Even if the FAA clears Boeing 737 Max jets to fly, Americans may not get on board

Americans still leery about 737 Max jets

There are new signs that the Boeing 737 Max won't be flying passengers for a while after the Federal Aviation Administration met with foreign regulators in Fort Worth Thursday to discuss the jet's future. Features on the plane may have been a factor in two deadly crashes in the past year.

Acting FAA administrator Daniel Elwell told CBS News' Kris Van Cleave the agency does not have a timeline for when they expect to get the 737 Max flying passengers again.

"We have to finish our system safety analysis, there will be some test flights that have to be done," Elwell said. "And when we're convinced that the 737 Max is safe to fly again, we will lift the prohibition order."

Aviation regulators from 33 countries where the Boeing 737 Max flies came to a FAA facility in Fort Worth Thursday. At a closed-door meeting Elwell laid out the agency's plan for certifying the Max as safe. Some countries did not attend – a sign the Max may start flying first in the U.S. while the world watches.

"None of us are going to lift the prohibition on the 737 Max until its safe to do so," Elwell said.

As Elwell makes his case for the rest of the aviation world to trust the FAA when the agency is ready to deem the 737 Max ready to fly again, new research shows Americans are leery about setting foot on the Max – even when it's cleared to fly.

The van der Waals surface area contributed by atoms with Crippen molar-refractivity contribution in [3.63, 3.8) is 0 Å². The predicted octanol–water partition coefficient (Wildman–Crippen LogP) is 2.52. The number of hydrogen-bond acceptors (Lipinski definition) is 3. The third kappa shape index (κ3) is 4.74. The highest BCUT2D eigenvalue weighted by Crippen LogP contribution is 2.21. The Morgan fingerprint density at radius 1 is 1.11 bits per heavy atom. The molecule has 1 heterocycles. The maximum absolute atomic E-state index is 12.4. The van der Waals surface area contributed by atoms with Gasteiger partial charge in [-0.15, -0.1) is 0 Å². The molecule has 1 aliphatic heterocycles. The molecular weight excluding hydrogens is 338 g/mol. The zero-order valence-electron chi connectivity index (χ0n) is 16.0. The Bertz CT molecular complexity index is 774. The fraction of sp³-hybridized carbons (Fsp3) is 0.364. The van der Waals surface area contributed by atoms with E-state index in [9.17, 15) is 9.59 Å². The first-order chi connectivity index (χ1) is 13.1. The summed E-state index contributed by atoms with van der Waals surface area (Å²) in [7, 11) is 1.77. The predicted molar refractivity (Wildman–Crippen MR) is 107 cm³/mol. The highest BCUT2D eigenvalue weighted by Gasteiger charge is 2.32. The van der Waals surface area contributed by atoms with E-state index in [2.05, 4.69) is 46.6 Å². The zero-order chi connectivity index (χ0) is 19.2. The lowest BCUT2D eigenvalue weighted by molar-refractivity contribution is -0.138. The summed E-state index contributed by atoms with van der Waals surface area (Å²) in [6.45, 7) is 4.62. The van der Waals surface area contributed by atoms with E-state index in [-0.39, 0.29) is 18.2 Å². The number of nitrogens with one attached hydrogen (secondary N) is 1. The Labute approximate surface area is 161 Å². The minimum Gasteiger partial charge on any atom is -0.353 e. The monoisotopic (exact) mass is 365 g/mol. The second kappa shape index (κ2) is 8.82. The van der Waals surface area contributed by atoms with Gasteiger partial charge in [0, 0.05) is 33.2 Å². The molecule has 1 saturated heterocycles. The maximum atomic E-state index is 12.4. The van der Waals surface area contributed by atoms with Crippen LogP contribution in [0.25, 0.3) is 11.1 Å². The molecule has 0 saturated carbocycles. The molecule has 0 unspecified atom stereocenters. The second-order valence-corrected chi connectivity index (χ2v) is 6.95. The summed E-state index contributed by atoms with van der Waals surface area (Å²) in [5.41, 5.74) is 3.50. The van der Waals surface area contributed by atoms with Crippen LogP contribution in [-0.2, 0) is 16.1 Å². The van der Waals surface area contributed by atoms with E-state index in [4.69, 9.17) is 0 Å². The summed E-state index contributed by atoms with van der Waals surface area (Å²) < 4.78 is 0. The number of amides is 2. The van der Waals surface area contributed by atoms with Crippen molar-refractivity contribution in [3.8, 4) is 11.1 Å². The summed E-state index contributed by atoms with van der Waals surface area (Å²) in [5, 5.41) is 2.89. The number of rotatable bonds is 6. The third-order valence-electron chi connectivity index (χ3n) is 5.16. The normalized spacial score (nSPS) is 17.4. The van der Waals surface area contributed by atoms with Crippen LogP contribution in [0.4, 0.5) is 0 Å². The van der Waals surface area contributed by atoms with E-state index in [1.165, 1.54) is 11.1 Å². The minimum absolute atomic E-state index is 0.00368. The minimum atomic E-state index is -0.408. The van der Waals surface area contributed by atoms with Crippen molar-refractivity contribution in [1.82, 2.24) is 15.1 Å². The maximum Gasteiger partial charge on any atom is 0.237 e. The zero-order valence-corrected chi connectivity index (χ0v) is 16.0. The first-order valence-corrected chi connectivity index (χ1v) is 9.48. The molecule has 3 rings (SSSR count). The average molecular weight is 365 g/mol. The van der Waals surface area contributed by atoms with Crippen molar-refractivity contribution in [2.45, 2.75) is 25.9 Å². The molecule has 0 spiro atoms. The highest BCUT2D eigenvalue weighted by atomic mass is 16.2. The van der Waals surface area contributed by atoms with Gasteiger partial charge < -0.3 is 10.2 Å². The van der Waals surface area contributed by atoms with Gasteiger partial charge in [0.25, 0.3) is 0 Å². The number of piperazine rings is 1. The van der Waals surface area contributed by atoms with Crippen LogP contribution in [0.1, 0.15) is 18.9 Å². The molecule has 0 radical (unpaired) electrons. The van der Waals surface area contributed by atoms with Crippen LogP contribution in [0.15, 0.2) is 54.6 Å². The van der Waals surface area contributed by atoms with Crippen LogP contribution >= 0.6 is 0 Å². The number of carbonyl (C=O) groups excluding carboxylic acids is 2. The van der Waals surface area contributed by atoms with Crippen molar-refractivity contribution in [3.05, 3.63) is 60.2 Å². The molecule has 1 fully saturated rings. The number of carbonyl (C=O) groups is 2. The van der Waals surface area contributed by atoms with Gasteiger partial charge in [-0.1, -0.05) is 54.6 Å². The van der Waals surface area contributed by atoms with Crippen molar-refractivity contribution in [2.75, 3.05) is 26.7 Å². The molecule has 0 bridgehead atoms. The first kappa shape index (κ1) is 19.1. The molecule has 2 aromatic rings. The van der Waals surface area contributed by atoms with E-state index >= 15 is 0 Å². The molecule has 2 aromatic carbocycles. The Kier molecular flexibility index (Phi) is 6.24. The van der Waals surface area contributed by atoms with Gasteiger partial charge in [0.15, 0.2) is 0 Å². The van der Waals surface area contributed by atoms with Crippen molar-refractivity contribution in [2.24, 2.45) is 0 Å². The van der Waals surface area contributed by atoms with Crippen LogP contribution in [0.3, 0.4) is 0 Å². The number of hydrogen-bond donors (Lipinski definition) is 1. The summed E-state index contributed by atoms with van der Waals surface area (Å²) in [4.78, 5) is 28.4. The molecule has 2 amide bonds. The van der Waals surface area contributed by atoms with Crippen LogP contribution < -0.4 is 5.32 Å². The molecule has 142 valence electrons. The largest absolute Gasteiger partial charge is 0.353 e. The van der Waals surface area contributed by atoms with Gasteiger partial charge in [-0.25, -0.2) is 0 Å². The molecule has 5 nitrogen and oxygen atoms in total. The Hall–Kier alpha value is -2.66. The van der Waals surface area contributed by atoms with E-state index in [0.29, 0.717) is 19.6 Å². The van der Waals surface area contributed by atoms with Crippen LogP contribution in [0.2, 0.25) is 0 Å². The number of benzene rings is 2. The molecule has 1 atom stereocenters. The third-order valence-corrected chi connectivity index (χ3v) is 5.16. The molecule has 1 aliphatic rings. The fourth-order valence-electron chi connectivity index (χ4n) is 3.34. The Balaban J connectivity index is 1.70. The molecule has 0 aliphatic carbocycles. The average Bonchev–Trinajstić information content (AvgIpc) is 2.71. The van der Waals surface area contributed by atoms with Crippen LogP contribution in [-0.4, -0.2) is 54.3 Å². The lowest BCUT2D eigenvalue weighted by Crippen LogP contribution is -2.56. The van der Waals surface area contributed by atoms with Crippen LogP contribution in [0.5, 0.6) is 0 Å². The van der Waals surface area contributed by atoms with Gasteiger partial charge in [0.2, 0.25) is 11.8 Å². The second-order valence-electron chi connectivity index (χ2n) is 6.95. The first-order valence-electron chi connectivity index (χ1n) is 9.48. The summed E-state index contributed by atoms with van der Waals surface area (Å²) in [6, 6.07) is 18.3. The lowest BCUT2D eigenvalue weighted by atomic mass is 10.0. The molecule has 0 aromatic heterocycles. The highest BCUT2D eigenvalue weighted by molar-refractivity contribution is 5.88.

A new study by Atmosphere Research Group found only about 1 in 5 people surveyed would definitely fly on a Max in the first six months of its return to service. Roughly half said they'd be unlikely to get on board.

"So it's important that the FAA doesn't regulate by survey, right? We regulate … where in the last 10 years in the United States, 90 million flights, 7 billion passengers carried with one fatality," Elwell said.

Pressed on the how they'll handle public opinion that the plane isn't safe, Elwell said, "Yes we need to be concerned if the public is concerned about flight, yes is that bothersome? It's bothersome. But we can't respond specifically to that concern when it comes to setting safety standards."

It could be the fall before the plane has passengers on it. Boeing said it's still answering information requests from the FAA about the software. 

Boeing has hired a PR firm to help restore trust in the Max and plans to rely heavily on pilots as a show of confidence in the plane but some pilots are saying they're not interested in being arm candy.